Cerita Rakyat berbahasa Inggris dari Hawaii
I.--SNARING THE SUN
Maui was the son of Hina-lau-ae and Hina, and they dwelt at a place called Makalia, above Kahakuloa, on West Maui. Now, his mother Hina made _kapas_. And as she spread them out to dry, the days were so short that she was put to great trouble and labor in hanging them out and taking them in day after day until they were dry. Maui, seeing this, was filled with pity for her, for the days were so short that, no sooner had she got her kapas all spread out to dry, than the Sun went down, and she had to take them in again. So he determined to make the Sun go slower. He first went to Wailohi, in Hamakua, on East Maui, to observe the motions of the Sun. There he
saw that it rose toward Hana. He then went up on Haleakala, and saw that the Sun in its course came directly over that mountain. He then went home again, and after a few days went to a place called Paeloko, at Waihee. There he cut down all the cocoanut-trees, and gathered the fibre of the cocoanut husks in great quantity. This he manufactured into strong cord. One Moemoe, seeing this, said tauntingly to him: "Thou wilt never catch the Sun. Thou art an idle nobody."
Maui answered: "When I conquer my enemy, and my desire is attained, I will be your death." So he went up Haleakala again, taking his cord with him. And when the Sun arose above where he was stationed, he prepared a noose of the cord and, casting it, snared one of the Sun's larger beams and broke it off. And thus he snared and broke off, one after another, all the strong rays of the Sun.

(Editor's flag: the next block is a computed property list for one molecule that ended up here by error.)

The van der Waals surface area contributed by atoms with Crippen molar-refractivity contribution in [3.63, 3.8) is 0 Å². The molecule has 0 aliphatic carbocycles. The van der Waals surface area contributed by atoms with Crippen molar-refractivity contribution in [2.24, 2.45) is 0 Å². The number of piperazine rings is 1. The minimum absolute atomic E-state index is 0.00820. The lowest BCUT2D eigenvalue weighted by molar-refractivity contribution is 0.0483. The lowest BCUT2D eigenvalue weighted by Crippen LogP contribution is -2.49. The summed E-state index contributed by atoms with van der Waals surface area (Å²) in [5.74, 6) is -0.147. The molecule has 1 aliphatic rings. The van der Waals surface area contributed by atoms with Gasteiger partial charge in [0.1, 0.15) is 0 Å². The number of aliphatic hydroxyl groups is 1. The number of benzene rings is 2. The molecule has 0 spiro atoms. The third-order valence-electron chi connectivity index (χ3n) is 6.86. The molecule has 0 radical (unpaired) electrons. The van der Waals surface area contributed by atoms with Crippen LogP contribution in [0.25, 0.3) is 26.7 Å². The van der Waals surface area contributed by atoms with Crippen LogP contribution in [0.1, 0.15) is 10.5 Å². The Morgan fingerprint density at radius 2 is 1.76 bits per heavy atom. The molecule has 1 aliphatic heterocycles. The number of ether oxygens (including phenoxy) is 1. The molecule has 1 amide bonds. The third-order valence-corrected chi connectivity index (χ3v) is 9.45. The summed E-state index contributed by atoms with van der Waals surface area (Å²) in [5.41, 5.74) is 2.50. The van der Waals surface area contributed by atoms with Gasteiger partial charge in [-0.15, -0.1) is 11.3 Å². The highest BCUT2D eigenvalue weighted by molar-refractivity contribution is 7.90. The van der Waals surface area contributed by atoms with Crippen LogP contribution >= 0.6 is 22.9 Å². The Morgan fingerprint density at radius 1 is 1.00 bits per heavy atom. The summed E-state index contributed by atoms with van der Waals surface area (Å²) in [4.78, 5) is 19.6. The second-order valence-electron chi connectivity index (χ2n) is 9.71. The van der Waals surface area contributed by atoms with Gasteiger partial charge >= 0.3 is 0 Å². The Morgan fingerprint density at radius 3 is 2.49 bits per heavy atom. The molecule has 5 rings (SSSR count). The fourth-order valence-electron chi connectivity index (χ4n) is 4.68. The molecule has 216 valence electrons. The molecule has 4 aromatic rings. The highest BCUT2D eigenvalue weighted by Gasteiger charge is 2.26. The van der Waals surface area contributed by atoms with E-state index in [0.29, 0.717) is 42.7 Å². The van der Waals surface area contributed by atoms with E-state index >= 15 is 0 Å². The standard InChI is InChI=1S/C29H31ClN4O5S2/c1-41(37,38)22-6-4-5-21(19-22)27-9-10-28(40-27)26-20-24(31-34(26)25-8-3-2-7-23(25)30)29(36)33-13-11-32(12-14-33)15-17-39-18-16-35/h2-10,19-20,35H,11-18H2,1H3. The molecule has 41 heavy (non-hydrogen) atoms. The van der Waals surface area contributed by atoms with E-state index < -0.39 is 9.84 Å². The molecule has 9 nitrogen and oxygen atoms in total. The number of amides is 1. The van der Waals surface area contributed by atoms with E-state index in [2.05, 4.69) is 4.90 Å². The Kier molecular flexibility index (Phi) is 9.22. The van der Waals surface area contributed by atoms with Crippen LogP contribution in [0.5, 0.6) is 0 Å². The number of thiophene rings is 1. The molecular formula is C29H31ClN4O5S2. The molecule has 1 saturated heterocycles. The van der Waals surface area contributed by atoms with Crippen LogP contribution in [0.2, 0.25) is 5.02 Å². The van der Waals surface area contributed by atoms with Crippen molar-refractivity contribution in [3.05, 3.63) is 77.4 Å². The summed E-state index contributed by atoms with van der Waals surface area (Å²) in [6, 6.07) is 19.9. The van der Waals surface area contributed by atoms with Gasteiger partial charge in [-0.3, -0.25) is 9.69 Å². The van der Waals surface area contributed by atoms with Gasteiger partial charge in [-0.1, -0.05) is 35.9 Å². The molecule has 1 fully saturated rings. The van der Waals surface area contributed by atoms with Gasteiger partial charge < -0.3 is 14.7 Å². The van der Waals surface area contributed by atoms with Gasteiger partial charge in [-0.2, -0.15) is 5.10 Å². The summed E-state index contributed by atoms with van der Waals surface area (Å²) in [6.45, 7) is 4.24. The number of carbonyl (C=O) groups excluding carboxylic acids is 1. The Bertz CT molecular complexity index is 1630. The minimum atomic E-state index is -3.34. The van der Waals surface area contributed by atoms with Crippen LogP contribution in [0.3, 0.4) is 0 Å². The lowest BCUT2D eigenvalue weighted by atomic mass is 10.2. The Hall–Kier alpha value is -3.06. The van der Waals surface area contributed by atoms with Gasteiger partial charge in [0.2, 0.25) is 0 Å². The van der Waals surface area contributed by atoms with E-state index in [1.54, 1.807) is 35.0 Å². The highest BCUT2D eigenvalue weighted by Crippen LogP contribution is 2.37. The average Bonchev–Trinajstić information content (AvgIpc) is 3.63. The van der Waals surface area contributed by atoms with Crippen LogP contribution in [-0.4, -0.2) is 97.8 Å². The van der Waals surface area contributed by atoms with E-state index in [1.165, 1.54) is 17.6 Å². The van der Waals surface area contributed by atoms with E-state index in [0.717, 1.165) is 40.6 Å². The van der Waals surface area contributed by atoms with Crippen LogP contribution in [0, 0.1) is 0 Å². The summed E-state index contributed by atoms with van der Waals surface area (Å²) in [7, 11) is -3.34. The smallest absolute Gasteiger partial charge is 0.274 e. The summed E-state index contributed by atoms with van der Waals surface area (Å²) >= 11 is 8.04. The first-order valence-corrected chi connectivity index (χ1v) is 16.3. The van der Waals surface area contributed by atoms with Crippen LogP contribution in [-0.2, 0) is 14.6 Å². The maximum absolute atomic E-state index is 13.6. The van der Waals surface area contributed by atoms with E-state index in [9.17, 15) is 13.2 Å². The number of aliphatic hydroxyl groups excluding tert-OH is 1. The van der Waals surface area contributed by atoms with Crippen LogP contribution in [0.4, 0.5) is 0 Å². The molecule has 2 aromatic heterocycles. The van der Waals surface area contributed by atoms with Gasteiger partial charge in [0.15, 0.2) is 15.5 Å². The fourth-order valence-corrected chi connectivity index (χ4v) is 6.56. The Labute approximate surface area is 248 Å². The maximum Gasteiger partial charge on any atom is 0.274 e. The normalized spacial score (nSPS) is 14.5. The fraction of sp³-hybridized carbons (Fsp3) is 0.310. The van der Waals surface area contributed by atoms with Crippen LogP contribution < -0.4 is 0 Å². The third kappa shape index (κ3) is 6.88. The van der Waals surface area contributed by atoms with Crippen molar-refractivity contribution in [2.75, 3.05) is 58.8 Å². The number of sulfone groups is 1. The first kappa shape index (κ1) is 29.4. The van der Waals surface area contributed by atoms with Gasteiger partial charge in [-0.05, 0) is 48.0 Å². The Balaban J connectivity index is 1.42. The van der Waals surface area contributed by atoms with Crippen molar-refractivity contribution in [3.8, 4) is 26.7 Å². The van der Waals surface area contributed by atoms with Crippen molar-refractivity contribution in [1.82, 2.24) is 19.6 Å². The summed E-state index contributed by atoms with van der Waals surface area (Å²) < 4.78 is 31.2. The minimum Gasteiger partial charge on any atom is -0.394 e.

Then shouted he exultingly: "Thou art my captive, and now I will kill thee for thy going so swiftly."
And the Sun said: "Let me live, and thou shalt see me go more slowly hereafter. Behold, hast thou not broken off all my strong legs, and left me only the weak ones?"
So the agreement was made, and Maui permitted the Sun to pursue its course, and from that time on it went more slowly; and that is the reason why the days are longer at one season of the year than at another. It was this that gave the name to that mountain, which should properly be called _Alehe-ka-la_ (sun snarer), and not _Haleakala_.
When Maui returned from this exploit, he went to find Moemoe, who had reviled him. But that individual was not at home. He went on in his pursuit till he came upon him at a place called Kawaiopilopilo, on the shore to the eastward of the black rock called Kekaa, north of Lahaina. Moemoe dodged him up hill and down, until at last Maui, growing wroth, leaped upon and slew the fugitive. And the dead body was transformed into a long rock, which is there to this day, by the side of the road.
II.--THE ORIGIN OF FIRE
Maui and Hina dwelt together, and to them were born four sons, whose names were Maui-mua, Maui-hope, Maui-kiikii, and Maui-o-ka-lana. These four were fishermen. One morning, just as the edge of the Sun lifted itself up, Maui-mua roused his brethren to go fishing. So they launched their canoe from the beach at Kaupo, on the island of Maui, where they were dwelling, and proceeded to the fishing ground. Having arrived there, they were beginning to fish, when Maui-o-ka-lana saw the light of a fire on the shore they had left, and said to his brethren:
"Behold, there is a fire burning. Whose can this...
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